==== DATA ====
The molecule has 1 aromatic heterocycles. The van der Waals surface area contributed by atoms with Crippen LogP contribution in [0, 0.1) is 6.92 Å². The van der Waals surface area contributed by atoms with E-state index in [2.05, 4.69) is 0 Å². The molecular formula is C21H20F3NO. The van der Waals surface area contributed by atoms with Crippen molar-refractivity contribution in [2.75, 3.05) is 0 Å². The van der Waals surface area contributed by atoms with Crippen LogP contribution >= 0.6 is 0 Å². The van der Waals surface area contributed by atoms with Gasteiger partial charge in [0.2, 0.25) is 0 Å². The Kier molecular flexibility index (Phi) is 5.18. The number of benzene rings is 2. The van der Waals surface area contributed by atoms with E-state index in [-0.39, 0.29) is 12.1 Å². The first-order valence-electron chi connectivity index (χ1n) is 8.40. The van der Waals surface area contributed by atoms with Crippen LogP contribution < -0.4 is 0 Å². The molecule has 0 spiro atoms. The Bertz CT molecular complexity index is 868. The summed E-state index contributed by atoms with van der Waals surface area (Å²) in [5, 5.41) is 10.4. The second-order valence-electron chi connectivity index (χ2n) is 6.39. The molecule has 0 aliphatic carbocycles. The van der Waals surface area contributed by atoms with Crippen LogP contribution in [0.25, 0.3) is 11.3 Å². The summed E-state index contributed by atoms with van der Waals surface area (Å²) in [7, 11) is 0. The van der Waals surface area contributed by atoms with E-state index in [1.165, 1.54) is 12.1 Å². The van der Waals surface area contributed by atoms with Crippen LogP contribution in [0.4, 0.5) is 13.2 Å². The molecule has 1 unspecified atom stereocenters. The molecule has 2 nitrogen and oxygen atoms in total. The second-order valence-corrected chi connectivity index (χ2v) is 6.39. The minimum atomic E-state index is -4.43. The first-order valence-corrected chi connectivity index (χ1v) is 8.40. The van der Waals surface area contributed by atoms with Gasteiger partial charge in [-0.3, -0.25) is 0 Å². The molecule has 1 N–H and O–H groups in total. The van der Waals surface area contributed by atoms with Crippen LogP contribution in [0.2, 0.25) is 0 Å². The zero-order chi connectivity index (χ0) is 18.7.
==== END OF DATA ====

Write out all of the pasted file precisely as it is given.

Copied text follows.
The molecule has 1 aromatic heterocycles. The van der Waals surface area contributed by atoms with Crippen LogP contribution in [0, 0.1) is 6.92 Å². The van der Waals surface area contributed by atoms with E-state index in [2.05, 4.69) is 0 Å². The molecular formula is C21H20F3NO. The van der Waals surface area contributed by atoms with Crippen molar-refractivity contribution in [2.75, 3.05) is 0 Å². The van der Waals surface area contributed by atoms with Crippen LogP contribution >= 0.6 is 0 Å². The van der Waals surface area contributed by atoms with Gasteiger partial charge in [0.2, 0.25) is 0 Å². The Kier molecular flexibility index (Phi) is 5.18. The number of benzene rings is 2. The van der Waals surface area contributed by atoms with E-state index in [-0.39, 0.29) is 12.1 Å². The first-order valence-electron chi connectivity index (χ1n) is 8.40. The van der Waals surface area contributed by atoms with Crippen LogP contribution < -0.4 is 0 Å². The molecule has 0 spiro atoms. The Bertz CT molecular complexity index is 868. The summed E-state index contributed by atoms with van der Waals surface area (Å²) in [5, 5.41) is 10.4. The second-order valence-electron chi connectivity index (χ2n) is 6.39. The molecule has 0 aliphatic carbocycles. The van der Waals surface area contributed by atoms with Crippen LogP contribution in [0.25, 0.3) is 11.3 Å². The summed E-state index contributed by atoms with van der Waals surface area (Å²) in [7, 11) is 0. The van der Waals surface area contributed by atoms with E-state index in [1.165, 1.54) is 12.1 Å². The van der Waals surface area contributed by atoms with Crippen LogP contribution in [0.4, 0.5) is 13.2 Å². The molecule has 1 unspecified atom stereocenters. The molecule has 2 nitrogen and oxygen atoms in total. The second-order valence-corrected chi connectivity index (χ2v) is 6.39. The minimum atomic E-state index is -4.43. The first-order valence-corrected chi connectivity index (χ1v) is 8.40. The van der Waals surface area contributed by atoms with Gasteiger partial charge in [-0.3, -0.25) is 0 Å². The molecule has 1 N–H and O–H groups in total. The van der Waals surface area contributed by atoms with Crippen LogP contribution in [0.2, 0.25) is 0 Å². The zero-order chi connectivity index (χ0) is 18.7.